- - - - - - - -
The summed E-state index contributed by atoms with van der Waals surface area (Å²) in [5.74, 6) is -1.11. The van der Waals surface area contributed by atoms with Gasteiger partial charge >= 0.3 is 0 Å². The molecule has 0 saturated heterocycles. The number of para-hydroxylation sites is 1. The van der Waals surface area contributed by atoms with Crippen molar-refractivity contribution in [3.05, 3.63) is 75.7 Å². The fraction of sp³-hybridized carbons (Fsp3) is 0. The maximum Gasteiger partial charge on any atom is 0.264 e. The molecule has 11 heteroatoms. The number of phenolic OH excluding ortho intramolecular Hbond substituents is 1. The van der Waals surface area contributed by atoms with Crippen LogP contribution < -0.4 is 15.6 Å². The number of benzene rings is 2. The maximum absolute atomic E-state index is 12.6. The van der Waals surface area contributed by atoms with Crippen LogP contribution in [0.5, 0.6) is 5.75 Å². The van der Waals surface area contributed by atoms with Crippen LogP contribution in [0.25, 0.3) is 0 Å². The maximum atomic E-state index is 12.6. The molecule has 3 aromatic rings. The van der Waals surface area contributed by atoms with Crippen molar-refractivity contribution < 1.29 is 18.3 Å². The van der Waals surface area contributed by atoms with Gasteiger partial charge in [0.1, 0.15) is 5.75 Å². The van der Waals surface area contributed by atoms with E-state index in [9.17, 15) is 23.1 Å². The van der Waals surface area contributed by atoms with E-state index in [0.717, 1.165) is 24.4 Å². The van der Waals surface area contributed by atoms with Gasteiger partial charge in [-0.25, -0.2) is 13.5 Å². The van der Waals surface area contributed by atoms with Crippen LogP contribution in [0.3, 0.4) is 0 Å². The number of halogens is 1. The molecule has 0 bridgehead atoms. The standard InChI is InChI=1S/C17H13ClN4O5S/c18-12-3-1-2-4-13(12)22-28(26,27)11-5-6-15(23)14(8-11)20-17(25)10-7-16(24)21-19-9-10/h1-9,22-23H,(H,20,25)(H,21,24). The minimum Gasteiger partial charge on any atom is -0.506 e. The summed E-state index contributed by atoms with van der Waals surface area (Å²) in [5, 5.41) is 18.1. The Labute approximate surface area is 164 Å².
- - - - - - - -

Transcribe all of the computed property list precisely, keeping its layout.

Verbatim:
The summed E-state index contributed by atoms with van der Waals surface area (Å²) in [5.74, 6) is -1.11. The van der Waals surface area contributed by atoms with Gasteiger partial charge >= 0.3 is 0 Å². The molecule has 0 saturated heterocycles. The number of para-hydroxylation sites is 1. The van der Waals surface area contributed by atoms with Crippen molar-refractivity contribution in [3.05, 3.63) is 75.7 Å². The fraction of sp³-hybridized carbons (Fsp3) is 0. The maximum Gasteiger partial charge on any atom is 0.264 e. The molecule has 11 heteroatoms. The number of phenolic OH excluding ortho intramolecular Hbond substituents is 1. The van der Waals surface area contributed by atoms with Crippen LogP contribution < -0.4 is 15.6 Å². The number of benzene rings is 2. The maximum absolute atomic E-state index is 12.6. The van der Waals surface area contributed by atoms with Crippen LogP contribution in [0.5, 0.6) is 5.75 Å². The van der Waals surface area contributed by atoms with Crippen LogP contribution in [0.25, 0.3) is 0 Å². The maximum atomic E-state index is 12.6. The molecule has 3 aromatic rings. The van der Waals surface area contributed by atoms with Crippen molar-refractivity contribution < 1.29 is 18.3 Å². The van der Waals surface area contributed by atoms with Gasteiger partial charge in [0.1, 0.15) is 5.75 Å². The van der Waals surface area contributed by atoms with E-state index in [9.17, 15) is 23.1 Å². The van der Waals surface area contributed by atoms with E-state index in [0.717, 1.165) is 24.4 Å². The van der Waals surface area contributed by atoms with Gasteiger partial charge in [-0.25, -0.2) is 13.5 Å². The van der Waals surface area contributed by atoms with Crippen LogP contribution in [0.3, 0.4) is 0 Å². The number of halogens is 1. The molecule has 0 bridgehead atoms. The standard InChI is InChI=1S/C17H13ClN4O5S/c18-12-3-1-2-4-13(12)22-28(26,27)11-5-6-15(23)14(8-11)20-17(25)10-7-16(24)21-19-9-10/h1-9,22-23H,(H,20,25)(H,21,24). The minimum Gasteiger partial charge on any atom is -0.506 e. The summed E-state index contributed by atoms with van der Waals surface area (Å²) in [5, 5.41) is 18.1. The Labute approximate surface area is 164 Å².